Well, here we are, back into ­Ordinary Time. The festivities of Christmas are over, the trees and poinsettias have come down and the Nativity, along with the other decorations, have been packed away for another year.

As wonderful as the celebration of the birth of our savior is, it is also nice to get back to Ordinary Time. Ordinary Time brings us into the journey of Jesus Christ and the ongoing revelation that he is the Son of God. The identity of Jesus is revealed through the signs he performs in his public ministry. So often in Jesus’ public ministry he encountered people in the ordinariness of their daily lives: from the conversation he has with a woman coming to the well for water, to the paralytic whom he heals and to the adulterous woman whom he forgives. Most of our faith lives are experienced in that same ordinariness of daily life. From our encounters with family, friends and strangers to our home life, church and work, we have the opportunity to encounter Jesus Christ in the ordinariness of daily life.

Before I go any further, I should first explain what Ordinary Time means in the liturgical life of the Church. It does not mean that Ordinary Time is not important, on the contrary, it simply means we are not celebrating a particular aspect of the Mystery of Christ as we do in the Advent, Christmas, Lent or Easter seasons. However, we are celebrating in Ordinary Time the fullness of the Mystery of Christ. In Ordinary Time — just as in those particular seasons that celebrate the Mystery of Christ coming in the fullness of glory and his birth in Advent and Christmas or his Journey to Calvary in his passion, death and resurrection in the Lent and Easter seasons — the Church lives out the fullness of the Mystery of Christ proclaimed.

On Sunday, we hear of Jesus’ journey from the River Jordan to Cana in Galilee where he performed the first of seven signs in the Gospel of John, which reveal to his disciples that he is the Son of God. From these signs and miracles, such as changing water into wine, which we hear in Sunday’s Gospel to healing the blind man and the raising of Lazarus, we come to know who Jesus is as the Son of God and why he came into the world. Each of the seven signs lead us into a deeper discovery that Jesus has come to make anew again by the forgiveness of our sins and the promise of everlasting life. All of this is made possible by the glory revealed on the cross.

The miracle of the water being turned into wine was not performed to save the host of the wedding from embarrassment because he ran out of wine, rather it was performed to reveal to others who Jesus was as the Son of God. This first sign of the miracle that takes place at the wedding from John 2:1-11 begins the first of seven signs, which reveals Jesus’ glory to his disciples, and this glory will later be revealed to all the nations as Sunday’s psalm reminds us. “Announce his salvation, day after day. Tell his glory among the nations; among all peoples, his wondrous deeds.” (Ps. 96:2-3)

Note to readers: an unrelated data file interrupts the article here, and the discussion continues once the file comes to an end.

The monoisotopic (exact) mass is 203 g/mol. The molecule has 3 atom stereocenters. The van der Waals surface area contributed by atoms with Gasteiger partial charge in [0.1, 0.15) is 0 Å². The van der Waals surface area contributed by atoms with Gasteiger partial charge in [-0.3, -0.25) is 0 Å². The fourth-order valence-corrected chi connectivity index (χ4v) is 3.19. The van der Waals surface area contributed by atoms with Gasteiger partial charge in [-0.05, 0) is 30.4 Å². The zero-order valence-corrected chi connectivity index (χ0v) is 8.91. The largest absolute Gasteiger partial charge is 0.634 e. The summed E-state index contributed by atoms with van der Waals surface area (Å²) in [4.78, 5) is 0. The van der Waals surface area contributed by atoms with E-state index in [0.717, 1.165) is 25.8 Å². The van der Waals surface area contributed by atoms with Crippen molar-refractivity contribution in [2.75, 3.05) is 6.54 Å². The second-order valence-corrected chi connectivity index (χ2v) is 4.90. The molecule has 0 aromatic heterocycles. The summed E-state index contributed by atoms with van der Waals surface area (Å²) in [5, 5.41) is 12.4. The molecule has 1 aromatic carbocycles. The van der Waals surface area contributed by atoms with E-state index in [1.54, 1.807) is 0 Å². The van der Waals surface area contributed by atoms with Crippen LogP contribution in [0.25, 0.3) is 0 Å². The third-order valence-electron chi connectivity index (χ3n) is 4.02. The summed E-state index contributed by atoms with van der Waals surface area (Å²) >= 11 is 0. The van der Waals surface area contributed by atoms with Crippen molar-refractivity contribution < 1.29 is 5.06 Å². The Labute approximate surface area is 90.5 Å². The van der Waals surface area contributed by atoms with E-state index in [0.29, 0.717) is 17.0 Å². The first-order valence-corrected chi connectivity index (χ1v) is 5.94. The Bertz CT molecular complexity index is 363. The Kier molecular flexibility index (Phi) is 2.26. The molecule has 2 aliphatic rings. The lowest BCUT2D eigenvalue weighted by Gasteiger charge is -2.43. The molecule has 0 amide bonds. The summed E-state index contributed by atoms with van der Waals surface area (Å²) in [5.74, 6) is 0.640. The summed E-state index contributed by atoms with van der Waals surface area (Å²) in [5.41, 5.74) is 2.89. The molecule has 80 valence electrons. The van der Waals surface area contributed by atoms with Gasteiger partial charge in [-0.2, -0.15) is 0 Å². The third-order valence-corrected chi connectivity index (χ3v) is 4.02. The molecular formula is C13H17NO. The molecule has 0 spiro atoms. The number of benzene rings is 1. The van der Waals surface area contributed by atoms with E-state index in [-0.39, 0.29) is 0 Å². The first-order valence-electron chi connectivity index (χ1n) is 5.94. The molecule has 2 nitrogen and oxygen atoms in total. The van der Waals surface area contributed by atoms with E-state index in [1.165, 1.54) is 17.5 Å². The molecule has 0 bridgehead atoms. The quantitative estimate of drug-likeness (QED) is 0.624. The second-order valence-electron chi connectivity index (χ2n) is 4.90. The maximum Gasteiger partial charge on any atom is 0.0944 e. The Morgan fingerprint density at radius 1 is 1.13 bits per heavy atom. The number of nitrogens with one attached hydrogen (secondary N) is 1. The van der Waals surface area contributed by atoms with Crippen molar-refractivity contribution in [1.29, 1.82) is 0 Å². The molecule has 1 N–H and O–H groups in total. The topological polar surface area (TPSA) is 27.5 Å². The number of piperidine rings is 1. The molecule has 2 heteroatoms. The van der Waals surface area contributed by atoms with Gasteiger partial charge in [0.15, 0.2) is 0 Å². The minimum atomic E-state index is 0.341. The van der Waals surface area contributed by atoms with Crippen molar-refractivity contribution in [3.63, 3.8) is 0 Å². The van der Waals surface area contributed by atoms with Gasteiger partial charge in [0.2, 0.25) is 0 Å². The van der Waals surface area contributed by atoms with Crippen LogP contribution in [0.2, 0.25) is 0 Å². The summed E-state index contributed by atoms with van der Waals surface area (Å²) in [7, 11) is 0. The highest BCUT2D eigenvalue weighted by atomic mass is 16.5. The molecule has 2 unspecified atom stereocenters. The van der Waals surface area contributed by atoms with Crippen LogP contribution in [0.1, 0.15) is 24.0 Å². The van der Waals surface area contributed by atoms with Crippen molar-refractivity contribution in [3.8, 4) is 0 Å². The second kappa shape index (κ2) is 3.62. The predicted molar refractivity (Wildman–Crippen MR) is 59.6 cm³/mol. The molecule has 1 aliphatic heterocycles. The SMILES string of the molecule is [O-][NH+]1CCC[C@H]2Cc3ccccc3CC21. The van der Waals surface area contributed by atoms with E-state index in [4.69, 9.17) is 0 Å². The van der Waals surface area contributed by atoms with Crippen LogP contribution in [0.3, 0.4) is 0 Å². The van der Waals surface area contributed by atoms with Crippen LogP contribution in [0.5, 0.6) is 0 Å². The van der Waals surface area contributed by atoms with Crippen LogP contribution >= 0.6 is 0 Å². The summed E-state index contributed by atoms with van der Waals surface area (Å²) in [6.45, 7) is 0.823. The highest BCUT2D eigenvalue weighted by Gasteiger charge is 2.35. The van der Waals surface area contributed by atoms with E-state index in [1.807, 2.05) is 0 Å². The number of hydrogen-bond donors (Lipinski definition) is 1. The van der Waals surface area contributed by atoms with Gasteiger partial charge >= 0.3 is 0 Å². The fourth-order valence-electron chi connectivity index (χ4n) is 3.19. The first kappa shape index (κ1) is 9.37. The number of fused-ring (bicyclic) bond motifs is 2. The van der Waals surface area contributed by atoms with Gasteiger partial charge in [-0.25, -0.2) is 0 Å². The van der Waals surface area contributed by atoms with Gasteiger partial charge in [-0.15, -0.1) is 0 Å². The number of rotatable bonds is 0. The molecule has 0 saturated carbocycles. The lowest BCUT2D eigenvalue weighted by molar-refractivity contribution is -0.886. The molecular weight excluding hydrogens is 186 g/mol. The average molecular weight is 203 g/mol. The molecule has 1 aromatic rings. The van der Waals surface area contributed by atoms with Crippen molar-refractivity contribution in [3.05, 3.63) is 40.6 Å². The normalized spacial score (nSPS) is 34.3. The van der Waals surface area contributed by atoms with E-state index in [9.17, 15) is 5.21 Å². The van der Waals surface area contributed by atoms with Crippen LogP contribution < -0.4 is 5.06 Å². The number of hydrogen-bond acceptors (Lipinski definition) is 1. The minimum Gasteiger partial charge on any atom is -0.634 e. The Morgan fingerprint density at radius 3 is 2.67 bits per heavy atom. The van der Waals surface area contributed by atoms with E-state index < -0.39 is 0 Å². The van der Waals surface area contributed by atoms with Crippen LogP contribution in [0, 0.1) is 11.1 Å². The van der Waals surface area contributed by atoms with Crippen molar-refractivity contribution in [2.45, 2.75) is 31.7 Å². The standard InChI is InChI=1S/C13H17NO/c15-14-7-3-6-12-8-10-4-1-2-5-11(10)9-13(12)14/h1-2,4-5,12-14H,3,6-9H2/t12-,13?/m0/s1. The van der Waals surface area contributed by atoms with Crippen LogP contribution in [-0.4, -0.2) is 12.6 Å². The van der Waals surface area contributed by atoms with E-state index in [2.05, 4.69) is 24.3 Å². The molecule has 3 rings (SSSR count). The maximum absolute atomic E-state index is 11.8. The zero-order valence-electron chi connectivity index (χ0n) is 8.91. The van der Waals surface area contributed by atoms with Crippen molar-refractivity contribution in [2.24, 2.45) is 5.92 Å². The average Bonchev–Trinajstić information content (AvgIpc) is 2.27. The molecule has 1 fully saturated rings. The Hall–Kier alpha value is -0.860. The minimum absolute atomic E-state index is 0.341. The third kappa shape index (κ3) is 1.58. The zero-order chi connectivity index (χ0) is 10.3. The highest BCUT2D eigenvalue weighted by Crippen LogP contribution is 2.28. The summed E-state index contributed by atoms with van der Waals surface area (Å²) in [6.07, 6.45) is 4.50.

Jesus was invited to perform his first public miracle by his first disciple, his mother. “When the wine ran short, the mother of Jesus said to him, ‘They have no wine.’ And Jesus said to her, ‘Woman, how does your concern affect me? My hour has not come.’ His mother said to the servers, ‘Do whatever he tells you.’ ” (Jn. 2: 2-4) This is the first time we hear of the mother of Jesus mentioned in the Gospel of John and this is the first and last time in the Gospel of John the mother of Jesus speaks. John never refers to the mother of Jesus by name; she is always referred to as the mother of Jesus. When Jesus responds to his mother telling him that they have run out of wine, his words might seem abrupt, “Woman, how does your concern affect me? My hour has not come.” Jesus addressing his mother simply as “woman” should be understood by the modern ear as words of respect, such as the phrase “my lady” would have been used in previous eras.

The first miracle happens during a festive wedding celebration but there is a reason for that also; Jesus is the bridegroom as Isaiah 62:1-5 says: “No more shall people call you forsaken or your land desolate, but you shall be called ‘My Delight,’ and your land espoused. For the Lord delights in you and makes your land his spouse.” The reason for our rejoicing in festive seasons, as well as in Ordinary Time, is because the bridegroom is among us and we, the Church, are the bride. That first sign reveals how that union would be brought about. From the water, which signifies baptism to its being changed into wine, which is a foreshadowing of the blood and water flowing from Christ’s side as he hung on the cross, we are made one with God through the ultimate miracle of Christ’s passion, death and resurrection.

Just as Jesus’ first miracle of changing the water into wine announced the breaking in of God’s Kingdom in human history, the Second Reading (First Corinthians 12:4-11)  reminds the Church, the bride of Christ, that she is to use her unique gifts of the spirit to build up the kingdom of God today. With all that being said, Ordinary Time doesn’t seem so ordinary after all.